On Windows it is easy. Just run your program with pythonw instead with python and code will be executed in the background.

So, the thing I wish to achieve is easily arranged.

I have an application which is really a service doing underground stuff. But this service needs a control panel.

So, on Windows I use wxPython to create a GUI, even some wx stuff to provide needed service, and when user is done with adjustments she/he clicks Hide and Show(False) is called on main window.

Thus the GUI disappears and the service continues its work in the background. User can always bring it back using a hotkey.

The trouble is that on Mac OS X this strategy works only to some degree.

When wx.Frame.Show(False) is called, the window disappears along with its menu bar and service works fine, but the Application is still visible there.

You can switch to it regardless the fact that you cannot do anything with it. It is still present in the Dock etc. etc.

This happens when program is using python or pythonw or when it is bundled with Py2App.

No matter what I do, the icon stays there.

There must be some trick that allows a programmer to remove this naughty icon and thus stop bothering poor little user when she/he doesn't want to be bothered.

Hiding window is obviously not enough. Anyone knows the trick?

N.B.: I would really like to do it the way I described above and not mess with two separate processes and IPC.


After much digging I found these:

How to hide application icon from Mac OS X dock


How to hide the Dock icon

According to last link the proper way to do it is to use:

[NSApp setActivationPolicy: NSApplicationActivationPolicyAccessory];


[NSApp setActivationPolicy: NSApplicationActivationPolicyProhibited];

So what I want (runtime switching from background to foreground and back) is possible.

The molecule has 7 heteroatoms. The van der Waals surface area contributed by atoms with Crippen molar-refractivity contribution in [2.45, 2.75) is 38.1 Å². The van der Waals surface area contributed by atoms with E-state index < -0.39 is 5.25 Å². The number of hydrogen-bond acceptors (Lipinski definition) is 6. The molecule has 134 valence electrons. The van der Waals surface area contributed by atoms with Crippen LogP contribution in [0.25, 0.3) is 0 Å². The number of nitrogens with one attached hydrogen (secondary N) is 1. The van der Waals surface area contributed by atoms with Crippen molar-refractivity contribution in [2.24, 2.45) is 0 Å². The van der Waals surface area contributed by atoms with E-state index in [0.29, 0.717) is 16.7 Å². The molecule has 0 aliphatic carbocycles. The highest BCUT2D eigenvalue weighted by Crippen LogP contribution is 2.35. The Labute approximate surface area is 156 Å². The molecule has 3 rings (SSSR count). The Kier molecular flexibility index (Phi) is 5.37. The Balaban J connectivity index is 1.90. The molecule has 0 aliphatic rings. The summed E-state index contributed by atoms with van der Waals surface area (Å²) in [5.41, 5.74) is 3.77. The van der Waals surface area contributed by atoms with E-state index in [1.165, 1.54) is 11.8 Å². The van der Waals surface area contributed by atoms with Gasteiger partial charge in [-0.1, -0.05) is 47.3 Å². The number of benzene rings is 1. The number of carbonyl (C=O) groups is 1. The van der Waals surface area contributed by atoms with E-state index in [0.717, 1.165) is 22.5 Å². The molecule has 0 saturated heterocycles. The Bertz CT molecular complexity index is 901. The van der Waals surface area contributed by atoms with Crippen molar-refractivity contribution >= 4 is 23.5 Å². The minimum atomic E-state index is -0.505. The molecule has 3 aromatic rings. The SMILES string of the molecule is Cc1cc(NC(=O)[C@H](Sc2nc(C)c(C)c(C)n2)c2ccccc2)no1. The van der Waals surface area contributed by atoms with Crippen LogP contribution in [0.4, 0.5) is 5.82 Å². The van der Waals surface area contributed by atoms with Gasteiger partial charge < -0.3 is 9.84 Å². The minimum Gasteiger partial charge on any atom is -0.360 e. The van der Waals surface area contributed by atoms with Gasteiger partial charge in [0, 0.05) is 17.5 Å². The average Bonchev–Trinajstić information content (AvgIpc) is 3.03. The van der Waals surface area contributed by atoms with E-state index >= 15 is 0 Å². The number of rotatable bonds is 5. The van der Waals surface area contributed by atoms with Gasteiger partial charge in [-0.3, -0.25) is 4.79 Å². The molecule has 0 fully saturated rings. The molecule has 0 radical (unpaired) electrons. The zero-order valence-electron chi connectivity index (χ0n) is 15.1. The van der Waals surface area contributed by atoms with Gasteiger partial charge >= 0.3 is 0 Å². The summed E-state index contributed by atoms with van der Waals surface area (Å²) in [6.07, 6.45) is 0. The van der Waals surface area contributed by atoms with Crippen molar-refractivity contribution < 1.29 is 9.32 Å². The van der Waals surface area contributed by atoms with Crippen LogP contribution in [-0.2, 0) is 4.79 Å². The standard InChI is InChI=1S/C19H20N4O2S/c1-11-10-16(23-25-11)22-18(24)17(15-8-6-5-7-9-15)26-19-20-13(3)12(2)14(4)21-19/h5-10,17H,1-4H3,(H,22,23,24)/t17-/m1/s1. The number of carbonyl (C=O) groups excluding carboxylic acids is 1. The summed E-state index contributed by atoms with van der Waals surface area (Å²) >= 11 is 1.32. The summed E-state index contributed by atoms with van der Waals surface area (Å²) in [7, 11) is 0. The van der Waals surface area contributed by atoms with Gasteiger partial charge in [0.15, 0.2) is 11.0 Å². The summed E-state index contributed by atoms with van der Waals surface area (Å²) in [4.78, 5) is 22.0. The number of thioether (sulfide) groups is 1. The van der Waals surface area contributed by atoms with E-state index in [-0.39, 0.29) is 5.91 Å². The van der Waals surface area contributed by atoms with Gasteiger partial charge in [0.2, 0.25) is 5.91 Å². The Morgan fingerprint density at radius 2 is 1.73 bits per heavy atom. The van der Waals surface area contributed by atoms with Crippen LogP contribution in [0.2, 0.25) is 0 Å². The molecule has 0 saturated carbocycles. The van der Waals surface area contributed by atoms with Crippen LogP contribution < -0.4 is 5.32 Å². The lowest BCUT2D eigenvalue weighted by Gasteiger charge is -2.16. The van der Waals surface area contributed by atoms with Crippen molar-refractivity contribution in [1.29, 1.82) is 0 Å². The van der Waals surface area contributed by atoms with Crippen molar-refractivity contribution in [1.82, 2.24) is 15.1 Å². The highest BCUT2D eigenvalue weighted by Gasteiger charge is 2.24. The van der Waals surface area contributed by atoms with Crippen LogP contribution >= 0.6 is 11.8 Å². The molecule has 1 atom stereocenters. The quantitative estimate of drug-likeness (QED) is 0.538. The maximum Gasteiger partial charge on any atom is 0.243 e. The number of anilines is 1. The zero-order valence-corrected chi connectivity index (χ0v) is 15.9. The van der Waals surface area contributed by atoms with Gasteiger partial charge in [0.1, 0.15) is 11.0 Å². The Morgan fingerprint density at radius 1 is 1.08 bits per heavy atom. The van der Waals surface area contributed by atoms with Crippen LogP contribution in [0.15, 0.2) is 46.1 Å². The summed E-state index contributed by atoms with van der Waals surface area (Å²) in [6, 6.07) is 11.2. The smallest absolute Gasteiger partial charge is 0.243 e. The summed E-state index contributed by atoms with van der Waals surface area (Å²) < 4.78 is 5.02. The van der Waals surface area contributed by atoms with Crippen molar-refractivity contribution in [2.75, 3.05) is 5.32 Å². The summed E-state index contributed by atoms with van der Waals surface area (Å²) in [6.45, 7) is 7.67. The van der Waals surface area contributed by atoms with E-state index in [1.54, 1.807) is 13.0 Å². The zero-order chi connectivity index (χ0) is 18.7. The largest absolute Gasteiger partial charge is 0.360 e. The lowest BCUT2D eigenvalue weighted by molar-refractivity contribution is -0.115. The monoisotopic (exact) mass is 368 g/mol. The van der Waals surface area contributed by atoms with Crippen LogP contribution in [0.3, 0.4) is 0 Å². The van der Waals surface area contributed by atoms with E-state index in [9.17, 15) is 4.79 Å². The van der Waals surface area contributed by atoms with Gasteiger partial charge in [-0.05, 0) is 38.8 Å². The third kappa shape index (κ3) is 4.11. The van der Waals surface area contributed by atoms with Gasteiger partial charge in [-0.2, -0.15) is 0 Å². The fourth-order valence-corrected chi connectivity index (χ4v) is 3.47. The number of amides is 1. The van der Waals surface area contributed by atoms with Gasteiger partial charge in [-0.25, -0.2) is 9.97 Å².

But how to do it from Python???

Constants: NSApplicationActivationPolicyProhibited and NSApplicationActivationPolicyAccessory are present in AppKit, but I cannot find setApplicationActivationPolicy function anywhere.

NSApp() doesn't have it.

I know there is a way of doing it by loading objc dylib with ctypes, delegating to NSApp and sending "setApplicationActivationPolicy: <constant_value>", but I don't know how much will this mess with wx.App(). And it is a bit much work for something that should be available already.

In my experience, NSApp() and wx.App() active at the same time dislike eachother pretty much.

Perhaps we can get the NSApp() instance that wx is using somehow and use wx's delegate???

Remember please, already suggested solutions with starting as agent and switching to foreground or running multiple processes and doing IPC is very undesirable in my case.

So, ideally, using setApplicationActivationPolicy is my goal, but how? (Simple and easy and no messup to wx.App() please.)

Any ideas???

  • P.S Why don't you do the info.plist solution? – Jonah Fleming Dec 16 '15 at 6:30
  • Because that means that process starts in background and any GUI I want to show will be OK, but I would not be able to switch to this app back after I loose focus, i.e. Dock icon will not be present. That may be corrected by using TransformProcessType() which I do not know how to call from Python again, and where it is hidden, if it is implemented at all. But, even if I do this, it will mean that I have to have 2 processes. One daemon, which stays daemon, and one GUI, that calls application again when requested and tells it to run as a daemon. – Dalen Dec 16 '15 at 13:18
  • If I do this, I will have to use some IPC method to change parameters of the daemon part of the app or kill it and launch it again with new parameters whenever user changes some setting in the GUI part. Not to mention error reporting. I would have to use IPC or system exit codes or signals or I do not know what to realize this. Much complications including that that I need wx for "daemon" service to function correctly. It is not impossible, and I'll do something like that if I must, but I am going to try your answer first. I'll let you know what happened. – Dalen Dec 16 '15 at 13:23